To Bed

I’m pretty sure that the inventor of the bed intended it to fit two people at all times.

I’ve thought about it: isn’t it interesting that the smallest size bed—a single—has also been dubbed a twin? After that comes a double bed, and only then is the bed called full. At their largest dimensions, beds even become gendered—a Queen, followed by a King—as if beds were meant to serve couples.

Obviously, Mr. or Ms. Bed Inventor had more than just sleep on his or her mind. I’m realizing that, when I’m in bed, whether I share it or not, I have the same thoughts too.

Last night, as I began my nightly five-hour nap (alone), I rolled onto my left side and wrapped my arms around one of my four pillows. I know: it sounds a bit crowded, but, as far as my memory can reach, I’ve slept with two or more pillows. It’s my routine; it’s comfort.

I began my multi-pillow habits when I was four: for my head, I had a pillow encased in Teddy Ruxpin covers; as an extra companion, I kept another checkered in baby blue penguins. Yes, I had stuffed animals to boot, but I opted to embrace my largest, roundest bed partner of all: pillow #2. Although the soft fur of Brownie (my favorite) had its appeal as a plaything to be tossed about, I needed something that mirrored the size of my own human form, a closer match for my growing kindergartner figure. Did I, with my childish wants, express an inherent urge to share my bed with someone more like me? Sheltered by my parents and unexposed to any idea of sensuality or sexuality, how could I have created such a craving on my own?

I couldn’t have. Until I turned 18 years old, I lived with my parents. Our established sleep norms included wearing a shirt and shorts to bed—not boxers or pajama pants as one might expect from movie depictions of sleepovers, but actual shorts with pockets and Nike or Reebok emblems embroidered on the bottom of the right leg. (It’s as if I had jogged from a workout, into my bedroom, and then hopped directly into bed—minus the perspiration.) The notion that the world clothed itself to sleep sucked all sexuality out of my childhood bedroom. If the bed wasn’t made for sleeping, it only, at most, accommodated the occasional reading or journaling session. It was no longer a crib, but it may as well have been a teenage equivalent.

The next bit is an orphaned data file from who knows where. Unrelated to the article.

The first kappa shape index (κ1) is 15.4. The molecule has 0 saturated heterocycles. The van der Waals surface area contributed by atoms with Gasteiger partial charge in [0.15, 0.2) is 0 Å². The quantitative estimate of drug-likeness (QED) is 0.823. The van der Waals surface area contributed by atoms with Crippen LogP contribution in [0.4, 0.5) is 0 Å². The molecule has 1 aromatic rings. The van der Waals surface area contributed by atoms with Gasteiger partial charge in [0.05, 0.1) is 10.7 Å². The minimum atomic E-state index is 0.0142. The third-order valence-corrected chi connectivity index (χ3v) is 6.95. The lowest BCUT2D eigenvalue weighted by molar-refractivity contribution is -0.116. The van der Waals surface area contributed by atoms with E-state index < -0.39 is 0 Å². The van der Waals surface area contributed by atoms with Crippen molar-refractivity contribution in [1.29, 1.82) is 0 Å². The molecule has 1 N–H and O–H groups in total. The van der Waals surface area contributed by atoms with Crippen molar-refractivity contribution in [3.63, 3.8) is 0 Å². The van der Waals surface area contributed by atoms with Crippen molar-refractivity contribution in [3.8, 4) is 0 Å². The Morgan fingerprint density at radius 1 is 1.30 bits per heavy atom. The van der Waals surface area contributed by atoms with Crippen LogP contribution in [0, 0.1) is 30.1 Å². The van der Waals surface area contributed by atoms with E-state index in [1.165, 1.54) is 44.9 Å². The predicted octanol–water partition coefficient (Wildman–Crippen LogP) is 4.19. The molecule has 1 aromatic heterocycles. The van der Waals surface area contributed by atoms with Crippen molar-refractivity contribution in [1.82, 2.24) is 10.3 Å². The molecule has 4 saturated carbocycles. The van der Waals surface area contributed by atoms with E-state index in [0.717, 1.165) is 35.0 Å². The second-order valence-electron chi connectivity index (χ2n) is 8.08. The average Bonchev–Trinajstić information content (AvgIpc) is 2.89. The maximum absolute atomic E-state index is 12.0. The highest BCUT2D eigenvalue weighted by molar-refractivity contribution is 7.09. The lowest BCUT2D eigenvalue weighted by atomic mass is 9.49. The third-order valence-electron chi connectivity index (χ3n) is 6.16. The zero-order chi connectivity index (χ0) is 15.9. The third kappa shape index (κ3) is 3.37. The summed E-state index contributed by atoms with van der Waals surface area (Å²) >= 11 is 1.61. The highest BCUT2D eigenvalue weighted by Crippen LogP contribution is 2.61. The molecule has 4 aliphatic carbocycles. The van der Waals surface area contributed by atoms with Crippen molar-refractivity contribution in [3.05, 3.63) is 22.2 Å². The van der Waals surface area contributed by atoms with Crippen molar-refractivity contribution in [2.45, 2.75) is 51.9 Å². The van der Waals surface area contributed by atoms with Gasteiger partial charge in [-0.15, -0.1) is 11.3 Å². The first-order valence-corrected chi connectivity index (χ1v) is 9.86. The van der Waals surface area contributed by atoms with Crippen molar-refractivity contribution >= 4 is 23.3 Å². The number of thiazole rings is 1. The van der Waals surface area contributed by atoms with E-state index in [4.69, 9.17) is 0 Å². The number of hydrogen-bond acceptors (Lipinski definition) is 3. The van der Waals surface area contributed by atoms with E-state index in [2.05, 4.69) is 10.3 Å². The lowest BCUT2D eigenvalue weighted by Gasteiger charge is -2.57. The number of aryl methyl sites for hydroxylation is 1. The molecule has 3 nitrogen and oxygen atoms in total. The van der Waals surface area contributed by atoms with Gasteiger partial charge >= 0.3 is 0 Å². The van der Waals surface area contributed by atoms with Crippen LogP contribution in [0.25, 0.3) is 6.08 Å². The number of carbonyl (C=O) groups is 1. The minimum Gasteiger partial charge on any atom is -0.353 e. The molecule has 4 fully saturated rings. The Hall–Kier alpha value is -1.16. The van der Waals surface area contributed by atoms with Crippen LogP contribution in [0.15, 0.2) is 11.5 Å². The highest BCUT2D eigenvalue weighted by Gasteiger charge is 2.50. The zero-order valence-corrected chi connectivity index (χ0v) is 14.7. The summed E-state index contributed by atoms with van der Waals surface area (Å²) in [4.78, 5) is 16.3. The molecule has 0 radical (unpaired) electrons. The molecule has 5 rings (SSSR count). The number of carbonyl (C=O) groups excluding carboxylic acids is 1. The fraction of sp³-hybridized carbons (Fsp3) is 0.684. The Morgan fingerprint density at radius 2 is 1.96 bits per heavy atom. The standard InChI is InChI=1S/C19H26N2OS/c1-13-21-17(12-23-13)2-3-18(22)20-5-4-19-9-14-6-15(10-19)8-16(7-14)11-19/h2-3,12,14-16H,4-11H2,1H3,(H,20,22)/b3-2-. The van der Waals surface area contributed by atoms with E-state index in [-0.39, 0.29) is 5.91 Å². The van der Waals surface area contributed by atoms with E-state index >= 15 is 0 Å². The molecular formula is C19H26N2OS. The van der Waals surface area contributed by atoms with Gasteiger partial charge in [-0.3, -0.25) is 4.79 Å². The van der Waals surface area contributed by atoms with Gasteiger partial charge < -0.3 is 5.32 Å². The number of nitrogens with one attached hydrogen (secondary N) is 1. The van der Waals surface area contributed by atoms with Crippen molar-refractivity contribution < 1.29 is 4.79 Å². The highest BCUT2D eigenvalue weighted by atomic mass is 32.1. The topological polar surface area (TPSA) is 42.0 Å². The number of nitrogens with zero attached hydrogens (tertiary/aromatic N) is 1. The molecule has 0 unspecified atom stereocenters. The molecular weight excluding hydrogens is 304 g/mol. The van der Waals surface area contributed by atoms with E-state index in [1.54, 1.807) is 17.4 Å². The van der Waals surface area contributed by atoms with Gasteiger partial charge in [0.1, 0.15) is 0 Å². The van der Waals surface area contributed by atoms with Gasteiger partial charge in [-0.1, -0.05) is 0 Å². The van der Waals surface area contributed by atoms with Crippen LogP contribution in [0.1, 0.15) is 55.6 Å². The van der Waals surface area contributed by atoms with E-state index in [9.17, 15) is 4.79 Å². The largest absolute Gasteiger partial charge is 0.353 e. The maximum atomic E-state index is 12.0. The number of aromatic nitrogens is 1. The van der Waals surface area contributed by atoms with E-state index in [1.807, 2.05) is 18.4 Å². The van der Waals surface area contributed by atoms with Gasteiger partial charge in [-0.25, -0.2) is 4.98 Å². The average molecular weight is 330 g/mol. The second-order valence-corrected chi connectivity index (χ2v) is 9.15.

It wasn’t until college that I remember shedding those ideas about bed and replacing them with a more adult skin. After growing up attired in bed, it came as a surprise that many of the guys on my first-year dormitory hall slept in their underwear. How homoerotic, I thought: straight men stripping to their skivvies and then bidding each other good night across a 12 x 14 room. Not what I expected from a single-sex residence hall at a college steeped in split-sex tradition. It seemed to me that being almost-naked, a notch below being totally-naked, was within an arm’s length of doing things naked. I wonder if there is a correlation between kids who grow up sleeping almost- or totally-naked and their sexual activity as adults.